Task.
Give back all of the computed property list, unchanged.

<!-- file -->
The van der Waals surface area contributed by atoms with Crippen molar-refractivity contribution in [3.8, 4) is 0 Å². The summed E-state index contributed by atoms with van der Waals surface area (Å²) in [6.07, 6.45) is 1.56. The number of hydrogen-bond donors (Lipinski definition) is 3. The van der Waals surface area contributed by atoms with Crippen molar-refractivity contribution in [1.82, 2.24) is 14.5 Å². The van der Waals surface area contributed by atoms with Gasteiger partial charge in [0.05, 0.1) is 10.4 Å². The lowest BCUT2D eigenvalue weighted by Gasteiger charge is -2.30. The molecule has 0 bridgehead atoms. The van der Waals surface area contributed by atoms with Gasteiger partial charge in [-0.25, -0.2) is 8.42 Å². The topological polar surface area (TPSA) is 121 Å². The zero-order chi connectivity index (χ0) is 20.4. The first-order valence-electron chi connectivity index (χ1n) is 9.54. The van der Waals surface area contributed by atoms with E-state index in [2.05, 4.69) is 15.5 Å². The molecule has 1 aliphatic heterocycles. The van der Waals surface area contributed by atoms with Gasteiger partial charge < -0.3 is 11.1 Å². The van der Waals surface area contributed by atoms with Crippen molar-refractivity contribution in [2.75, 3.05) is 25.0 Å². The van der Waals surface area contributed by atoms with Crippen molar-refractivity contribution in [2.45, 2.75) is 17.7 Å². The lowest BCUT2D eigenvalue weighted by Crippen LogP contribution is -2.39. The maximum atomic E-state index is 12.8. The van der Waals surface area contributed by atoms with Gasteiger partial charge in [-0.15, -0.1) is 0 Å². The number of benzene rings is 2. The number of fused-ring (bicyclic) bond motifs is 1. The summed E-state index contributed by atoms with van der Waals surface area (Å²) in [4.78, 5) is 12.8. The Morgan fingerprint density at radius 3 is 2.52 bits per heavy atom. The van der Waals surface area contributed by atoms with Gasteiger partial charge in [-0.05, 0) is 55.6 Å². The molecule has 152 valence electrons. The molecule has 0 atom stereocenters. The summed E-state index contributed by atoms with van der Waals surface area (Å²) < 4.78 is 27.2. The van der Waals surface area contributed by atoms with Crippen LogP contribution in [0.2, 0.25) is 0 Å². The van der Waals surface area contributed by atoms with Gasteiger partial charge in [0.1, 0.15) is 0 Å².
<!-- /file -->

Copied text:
The van der Waals surface area contributed by atoms with Crippen molar-refractivity contribution in [3.8, 4) is 0 Å². The summed E-state index contributed by atoms with van der Waals surface area (Å²) in [6.07, 6.45) is 1.56. The number of hydrogen-bond donors (Lipinski definition) is 3. The van der Waals surface area contributed by atoms with Crippen molar-refractivity contribution in [1.82, 2.24) is 14.5 Å². The van der Waals surface area contributed by atoms with Gasteiger partial charge in [0.05, 0.1) is 10.4 Å². The lowest BCUT2D eigenvalue weighted by Gasteiger charge is -2.30. The molecule has 0 bridgehead atoms. The van der Waals surface area contributed by atoms with Gasteiger partial charge in [-0.25, -0.2) is 8.42 Å². The topological polar surface area (TPSA) is 121 Å². The zero-order chi connectivity index (χ0) is 20.4. The first-order valence-electron chi connectivity index (χ1n) is 9.54. The van der Waals surface area contributed by atoms with E-state index in [2.05, 4.69) is 15.5 Å². The molecule has 1 aliphatic heterocycles. The van der Waals surface area contributed by atoms with Gasteiger partial charge < -0.3 is 11.1 Å². The van der Waals surface area contributed by atoms with Crippen molar-refractivity contribution in [2.75, 3.05) is 25.0 Å². The van der Waals surface area contributed by atoms with Crippen molar-refractivity contribution in [2.45, 2.75) is 17.7 Å². The lowest BCUT2D eigenvalue weighted by Crippen LogP contribution is -2.39. The maximum atomic E-state index is 12.8. The van der Waals surface area contributed by atoms with Gasteiger partial charge in [-0.15, -0.1) is 0 Å². The number of benzene rings is 2. The number of fused-ring (bicyclic) bond motifs is 1. The summed E-state index contributed by atoms with van der Waals surface area (Å²) in [4.78, 5) is 12.8. The Morgan fingerprint density at radius 3 is 2.52 bits per heavy atom. The van der Waals surface area contributed by atoms with Gasteiger partial charge in [-0.05, 0) is 55.6 Å². The molecule has 152 valence electrons. The molecule has 0 atom stereocenters. The summed E-state index contributed by atoms with van der Waals surface area (Å²) < 4.78 is 27.2. The van der Waals surface area contributed by atoms with Crippen LogP contribution in [0.2, 0.25) is 0 Å². The van der Waals surface area contributed by atoms with Gasteiger partial charge in [0.1, 0.15) is 0 Å².